Hello, everyone! Welcome to the first of a few new ‘Advice’ column we have planned for the day ahead. This one in particular is quite special because it was contributed by one of the hottest up and coming alternative acts in the world, and the advice they have to offer could very well aide another developing act in reaching a new level of success. If you have any questions regarding the content of this blog, or if you would like to learn more information about the services offered by Haulix, please email email@example.com and share your thoughts. We can also be found on Twitter and Facebook.
For the better part of the last three years, Stars In Stereo have been working their way up the underground rock ladder of success. From their from their first practice in the city of Los Angeles until now they have been focused on proving once and for all that rock and roll is not dead. In fact, it is very much alive, and anyone with doubts need only witness Stars In Stereo’s critically acclaimed live show for proof. This four piece is the real deal, and slowly the rock world has begun to give them the attention they deserve.
Recently, a publicist friend of ours brought Stars In Stereo’s latest release to our attention. After learning of their journey through the various levels of rock recognition it dawned on us that the band may be able to offer some insight into life as a touring artist that otherwise may never be shared. We made a request, and late last week the following submission arrived in our inbox:
5 Tips for DIY Bands
My name is Jordan McGraw, I play guitar in Stars In Stereo and I own a record label called Hundred Handed. When we started this band, we decided that we wanted to do things our way and have control over every step of our career. We signed ourselves to our own label and went for it! So far, it is working out better than we could have imagined. Here are a few tips about what I’ve learned from being in a “do it yourself” band.
1. My first piece of advice for a do it yourself band is to keep in mind that doing it yourself does NOT mean doing it without help. The first key step to putting your DIY band out there is to surround yourself with people that know everything that you don’t about what you are doing or hoping to do. This person could be one mentor at the beginning or a whole team of people. Either way, you NEED someone watching your back and looking for the things you might have missed or might not have learned about yet. For us, the first person to help was our friend and producer/engineer Eddie Jackson. He roped us in when we were going on too far of a creative tangent but was such a close part of the team that he could tell when and what seemed like a tangent was more of a development and would challenge us to go after it. We wouldn’t have found our sound as quickly as we did without him. Once we had our sound and a first batch of songs, we were lucky enough to catch the ear of Craig Aaronson (he signed The Used, My Chemical Romance, Avenged Sevenfold… the list goes on). For the next year, he acted as an A&R type voice, manager, agent… everything. From there we went on to grow into a need for more team members. Best of all, because we are a DIY band, we were able to pick who we brought in based on what we wanted and what they were willing to do rather than just being handed a team and dealing with it.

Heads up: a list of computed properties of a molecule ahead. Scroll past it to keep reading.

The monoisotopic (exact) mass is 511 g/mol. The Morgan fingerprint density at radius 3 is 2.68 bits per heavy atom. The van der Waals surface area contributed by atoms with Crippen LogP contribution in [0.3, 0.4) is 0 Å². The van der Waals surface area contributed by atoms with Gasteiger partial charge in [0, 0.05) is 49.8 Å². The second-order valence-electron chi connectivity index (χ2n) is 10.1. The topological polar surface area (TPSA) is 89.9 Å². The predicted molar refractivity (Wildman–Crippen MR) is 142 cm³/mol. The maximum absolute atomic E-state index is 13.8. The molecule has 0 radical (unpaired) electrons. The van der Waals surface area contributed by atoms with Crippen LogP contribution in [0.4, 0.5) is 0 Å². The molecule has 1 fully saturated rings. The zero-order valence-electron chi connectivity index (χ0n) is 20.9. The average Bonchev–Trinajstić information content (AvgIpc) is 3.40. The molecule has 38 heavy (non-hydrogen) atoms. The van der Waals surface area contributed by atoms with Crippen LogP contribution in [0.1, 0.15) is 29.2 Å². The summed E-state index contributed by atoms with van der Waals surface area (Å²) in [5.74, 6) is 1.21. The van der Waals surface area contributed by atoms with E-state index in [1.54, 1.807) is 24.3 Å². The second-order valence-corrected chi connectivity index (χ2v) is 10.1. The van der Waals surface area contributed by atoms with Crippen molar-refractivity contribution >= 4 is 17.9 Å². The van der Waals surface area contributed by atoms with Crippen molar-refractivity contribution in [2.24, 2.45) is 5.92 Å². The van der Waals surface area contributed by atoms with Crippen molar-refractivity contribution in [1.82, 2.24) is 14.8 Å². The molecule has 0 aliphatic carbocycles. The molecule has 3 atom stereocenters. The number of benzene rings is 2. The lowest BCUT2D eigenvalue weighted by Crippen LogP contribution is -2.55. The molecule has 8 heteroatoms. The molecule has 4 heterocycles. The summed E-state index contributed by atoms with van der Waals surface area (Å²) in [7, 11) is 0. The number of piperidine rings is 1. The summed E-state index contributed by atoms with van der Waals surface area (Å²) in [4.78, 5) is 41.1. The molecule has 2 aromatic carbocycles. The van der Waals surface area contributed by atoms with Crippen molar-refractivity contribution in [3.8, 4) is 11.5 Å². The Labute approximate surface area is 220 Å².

2. My second piece of advice is to STAND YOUR GROUND. Now you have your team, listen to them but don’t let them push you away from what you want. It’s no secret that the music industry is full of “know it alls” but there is no right answer… There never has been. Hell, tell me I’m full of shit if you don’t like this article… but DO keep in mind that the formula for the music industry is broken. Not in every way… but it is broken. With social media, easier access to studios, the ease with which you can steal music, and plenty of things I probably haven’t even heard of, there is no one way to do things. So, if something doesn’t feel right, challenge your team to come up with a new way to get it done. If that new way fails, try another one.
3. Thirdly, now that you are your own boss, you now have all the time in the world to get through every step of your career. That’s not necessarily a good thing… Taking too much time and being too picky about little details when it comes to EVERY decision will, 9/10 times, be detrimental to your end goal of success (whatever your measure of success may be). BOSS YOURSELF AROUND. Set realistic deadlines for every step of your process and do everything you can to get there.
4. This is a big one to me… One thing that I see time and time again on tours with other DIY bands is the blurring of the line between business and creative on the way up. When you are on tour with a band, make friends with them, hang out with them, party with them, whatever… but don’t turn every hang into a networking meeting. From what I’ve seen, it never works as well as a band thinks it will. A lot of times they don’t make a lot of the decisions anyway (because they aren’t a DIY like you… They have higher ups to answer to). If their manager is around, THEN put on your business hat. If you’re hanging out, grabbing a beer with the headliner after a show, just hang… Don’t start selling yourself for other tours or collaborations. All that fun stuff happens with time and with a good relationship.
5. Finally, this is a full time job. If you’re going to “do it yourself,” expect to do A LOT more work than if you were just going to be on some label where they do the work for you. Lots of emails, late nights, early mornings, hiring, firing, failing, problem solving, budgeting… PLUS the creating, writing, performing, practicing, interviews, photo shoots, video shoots… EVERYTHING. If you aren’t ready for that, then do it another way. Again, there’s no one right answer.